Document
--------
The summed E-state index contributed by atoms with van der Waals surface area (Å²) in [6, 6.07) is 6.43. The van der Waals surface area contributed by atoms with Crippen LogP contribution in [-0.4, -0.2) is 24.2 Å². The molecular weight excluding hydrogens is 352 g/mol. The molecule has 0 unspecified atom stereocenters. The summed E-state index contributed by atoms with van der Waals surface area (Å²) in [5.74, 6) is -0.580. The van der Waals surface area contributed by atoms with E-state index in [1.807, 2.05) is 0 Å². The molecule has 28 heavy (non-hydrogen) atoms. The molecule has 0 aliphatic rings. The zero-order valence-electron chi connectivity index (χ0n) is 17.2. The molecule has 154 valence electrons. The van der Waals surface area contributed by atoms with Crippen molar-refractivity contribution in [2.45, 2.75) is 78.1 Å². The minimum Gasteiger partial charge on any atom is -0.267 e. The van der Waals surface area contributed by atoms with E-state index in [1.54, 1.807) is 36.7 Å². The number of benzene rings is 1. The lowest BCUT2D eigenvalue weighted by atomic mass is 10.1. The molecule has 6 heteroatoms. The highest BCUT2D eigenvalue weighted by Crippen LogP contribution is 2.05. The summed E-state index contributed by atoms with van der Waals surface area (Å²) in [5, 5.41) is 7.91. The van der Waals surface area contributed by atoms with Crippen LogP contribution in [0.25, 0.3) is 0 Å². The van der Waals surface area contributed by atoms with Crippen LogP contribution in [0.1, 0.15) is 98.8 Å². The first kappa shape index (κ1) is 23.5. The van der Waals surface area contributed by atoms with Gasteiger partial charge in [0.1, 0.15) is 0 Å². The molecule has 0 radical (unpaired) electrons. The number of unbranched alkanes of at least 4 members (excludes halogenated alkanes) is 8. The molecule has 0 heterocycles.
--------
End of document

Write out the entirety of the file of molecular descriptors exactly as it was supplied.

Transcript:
The summed E-state index contributed by atoms with van der Waals surface area (Å²) in [6, 6.07) is 6.43. The van der Waals surface area contributed by atoms with Crippen LogP contribution in [-0.4, -0.2) is 24.2 Å². The molecular weight excluding hydrogens is 352 g/mol. The molecule has 0 unspecified atom stereocenters. The summed E-state index contributed by atoms with van der Waals surface area (Å²) in [5.74, 6) is -0.580. The van der Waals surface area contributed by atoms with E-state index in [1.807, 2.05) is 0 Å². The molecule has 28 heavy (non-hydrogen) atoms. The molecule has 0 aliphatic rings. The zero-order valence-electron chi connectivity index (χ0n) is 17.2. The molecule has 154 valence electrons. The van der Waals surface area contributed by atoms with Crippen molar-refractivity contribution in [2.45, 2.75) is 78.1 Å². The minimum Gasteiger partial charge on any atom is -0.267 e. The van der Waals surface area contributed by atoms with E-state index in [1.54, 1.807) is 36.7 Å². The number of benzene rings is 1. The lowest BCUT2D eigenvalue weighted by atomic mass is 10.1. The molecule has 6 heteroatoms. The highest BCUT2D eigenvalue weighted by Crippen LogP contribution is 2.05. The summed E-state index contributed by atoms with van der Waals surface area (Å²) in [5, 5.41) is 7.91. The van der Waals surface area contributed by atoms with Crippen LogP contribution in [0.25, 0.3) is 0 Å². The van der Waals surface area contributed by atoms with Crippen LogP contribution in [0.1, 0.15) is 98.8 Å². The first kappa shape index (κ1) is 23.5. The van der Waals surface area contributed by atoms with Gasteiger partial charge in [0.1, 0.15) is 0 Å². The molecule has 0 radical (unpaired) electrons. The number of unbranched alkanes of at least 4 members (excludes halogenated alkanes) is 8. The molecule has 0 heterocycles.